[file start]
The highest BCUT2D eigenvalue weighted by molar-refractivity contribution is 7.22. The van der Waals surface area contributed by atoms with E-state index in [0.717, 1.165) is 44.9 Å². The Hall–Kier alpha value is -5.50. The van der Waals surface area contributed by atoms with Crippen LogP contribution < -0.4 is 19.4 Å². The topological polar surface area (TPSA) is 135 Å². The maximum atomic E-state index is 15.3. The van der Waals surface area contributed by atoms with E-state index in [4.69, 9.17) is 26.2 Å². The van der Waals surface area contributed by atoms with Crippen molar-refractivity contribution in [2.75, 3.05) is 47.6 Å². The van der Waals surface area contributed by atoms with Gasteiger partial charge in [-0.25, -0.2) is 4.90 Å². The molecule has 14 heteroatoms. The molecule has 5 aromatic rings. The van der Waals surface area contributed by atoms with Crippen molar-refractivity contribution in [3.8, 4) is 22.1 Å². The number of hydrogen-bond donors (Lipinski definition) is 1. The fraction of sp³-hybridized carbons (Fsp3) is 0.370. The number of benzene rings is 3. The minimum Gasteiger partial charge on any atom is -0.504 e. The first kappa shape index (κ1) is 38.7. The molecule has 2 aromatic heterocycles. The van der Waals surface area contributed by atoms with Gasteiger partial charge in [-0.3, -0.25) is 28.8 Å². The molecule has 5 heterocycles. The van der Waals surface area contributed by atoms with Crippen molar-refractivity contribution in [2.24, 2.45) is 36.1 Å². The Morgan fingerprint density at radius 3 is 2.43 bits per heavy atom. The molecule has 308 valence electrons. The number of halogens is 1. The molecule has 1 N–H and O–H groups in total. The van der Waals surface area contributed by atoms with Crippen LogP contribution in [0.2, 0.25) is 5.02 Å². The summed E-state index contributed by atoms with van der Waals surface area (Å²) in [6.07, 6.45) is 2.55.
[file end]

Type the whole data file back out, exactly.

The highest BCUT2D eigenvalue weighted by molar-refractivity contribution is 7.22. The van der Waals surface area contributed by atoms with E-state index in [0.717, 1.165) is 44.9 Å². The Hall–Kier alpha value is -5.50. The van der Waals surface area contributed by atoms with Crippen LogP contribution < -0.4 is 19.4 Å². The topological polar surface area (TPSA) is 135 Å². The maximum atomic E-state index is 15.3. The van der Waals surface area contributed by atoms with E-state index in [4.69, 9.17) is 26.2 Å². The van der Waals surface area contributed by atoms with Crippen molar-refractivity contribution in [2.75, 3.05) is 47.6 Å². The van der Waals surface area contributed by atoms with Gasteiger partial charge in [-0.25, -0.2) is 4.90 Å². The molecule has 14 heteroatoms. The molecule has 5 aromatic rings. The van der Waals surface area contributed by atoms with Crippen molar-refractivity contribution in [3.8, 4) is 22.1 Å². The number of hydrogen-bond donors (Lipinski definition) is 1. The fraction of sp³-hybridized carbons (Fsp3) is 0.370. The number of benzene rings is 3. The minimum Gasteiger partial charge on any atom is -0.504 e. The first kappa shape index (κ1) is 38.7. The molecule has 2 aromatic heterocycles. The van der Waals surface area contributed by atoms with Gasteiger partial charge in [-0.3, -0.25) is 28.8 Å². The molecule has 5 heterocycles. The van der Waals surface area contributed by atoms with Crippen molar-refractivity contribution in [2.24, 2.45) is 36.1 Å². The Morgan fingerprint density at radius 3 is 2.43 bits per heavy atom. The molecule has 308 valence electrons. The number of halogens is 1. The molecule has 1 N–H and O–H groups in total. The van der Waals surface area contributed by atoms with Crippen LogP contribution in [0.2, 0.25) is 5.02 Å². The summed E-state index contributed by atoms with van der Waals surface area (Å²) in [6.07, 6.45) is 2.55.